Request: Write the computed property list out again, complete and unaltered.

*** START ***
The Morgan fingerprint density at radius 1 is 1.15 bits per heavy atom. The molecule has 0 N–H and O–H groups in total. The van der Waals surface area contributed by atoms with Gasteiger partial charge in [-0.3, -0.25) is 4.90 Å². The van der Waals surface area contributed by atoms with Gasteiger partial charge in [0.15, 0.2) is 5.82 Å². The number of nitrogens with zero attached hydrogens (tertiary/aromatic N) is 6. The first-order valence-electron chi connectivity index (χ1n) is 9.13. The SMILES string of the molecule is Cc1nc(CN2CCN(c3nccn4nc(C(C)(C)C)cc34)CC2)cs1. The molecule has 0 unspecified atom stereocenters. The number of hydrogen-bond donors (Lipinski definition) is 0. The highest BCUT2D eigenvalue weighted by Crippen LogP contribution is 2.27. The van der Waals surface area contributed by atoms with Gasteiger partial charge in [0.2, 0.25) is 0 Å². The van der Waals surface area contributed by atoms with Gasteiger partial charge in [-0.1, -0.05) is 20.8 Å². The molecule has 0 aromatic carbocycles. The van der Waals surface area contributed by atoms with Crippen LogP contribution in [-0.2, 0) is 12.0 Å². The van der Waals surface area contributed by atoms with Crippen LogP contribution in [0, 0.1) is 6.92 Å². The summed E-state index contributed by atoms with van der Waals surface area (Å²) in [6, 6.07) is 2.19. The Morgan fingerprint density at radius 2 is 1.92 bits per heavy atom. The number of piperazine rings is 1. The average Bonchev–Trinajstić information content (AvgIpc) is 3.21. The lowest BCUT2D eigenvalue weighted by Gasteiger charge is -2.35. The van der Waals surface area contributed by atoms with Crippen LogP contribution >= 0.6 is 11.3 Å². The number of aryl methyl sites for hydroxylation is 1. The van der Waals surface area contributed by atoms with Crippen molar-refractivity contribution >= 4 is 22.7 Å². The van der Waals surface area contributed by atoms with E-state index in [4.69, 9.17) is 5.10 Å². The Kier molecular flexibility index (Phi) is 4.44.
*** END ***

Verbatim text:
The Morgan fingerprint density at radius 1 is 1.15 bits per heavy atom. The molecule has 0 N–H and O–H groups in total. The van der Waals surface area contributed by atoms with Gasteiger partial charge in [-0.3, -0.25) is 4.90 Å². The van der Waals surface area contributed by atoms with Gasteiger partial charge in [0.15, 0.2) is 5.82 Å². The number of nitrogens with zero attached hydrogens (tertiary/aromatic N) is 6. The first-order valence-electron chi connectivity index (χ1n) is 9.13. The SMILES string of the molecule is Cc1nc(CN2CCN(c3nccn4nc(C(C)(C)C)cc34)CC2)cs1. The molecule has 0 unspecified atom stereocenters. The number of hydrogen-bond donors (Lipinski definition) is 0. The highest BCUT2D eigenvalue weighted by Crippen LogP contribution is 2.27. The van der Waals surface area contributed by atoms with Gasteiger partial charge in [0.2, 0.25) is 0 Å². The van der Waals surface area contributed by atoms with Gasteiger partial charge in [-0.1, -0.05) is 20.8 Å². The molecule has 0 aromatic carbocycles. The van der Waals surface area contributed by atoms with Crippen LogP contribution in [-0.2, 0) is 12.0 Å². The van der Waals surface area contributed by atoms with Crippen LogP contribution in [0, 0.1) is 6.92 Å². The summed E-state index contributed by atoms with van der Waals surface area (Å²) in [6, 6.07) is 2.19. The Morgan fingerprint density at radius 2 is 1.92 bits per heavy atom. The number of piperazine rings is 1. The average Bonchev–Trinajstić information content (AvgIpc) is 3.21. The lowest BCUT2D eigenvalue weighted by Gasteiger charge is -2.35. The van der Waals surface area contributed by atoms with Crippen LogP contribution >= 0.6 is 11.3 Å². The number of aryl methyl sites for hydroxylation is 1. The van der Waals surface area contributed by atoms with Crippen molar-refractivity contribution >= 4 is 22.7 Å². The van der Waals surface area contributed by atoms with E-state index in [4.69, 9.17) is 5.10 Å². The Kier molecular flexibility index (Phi) is 4.44.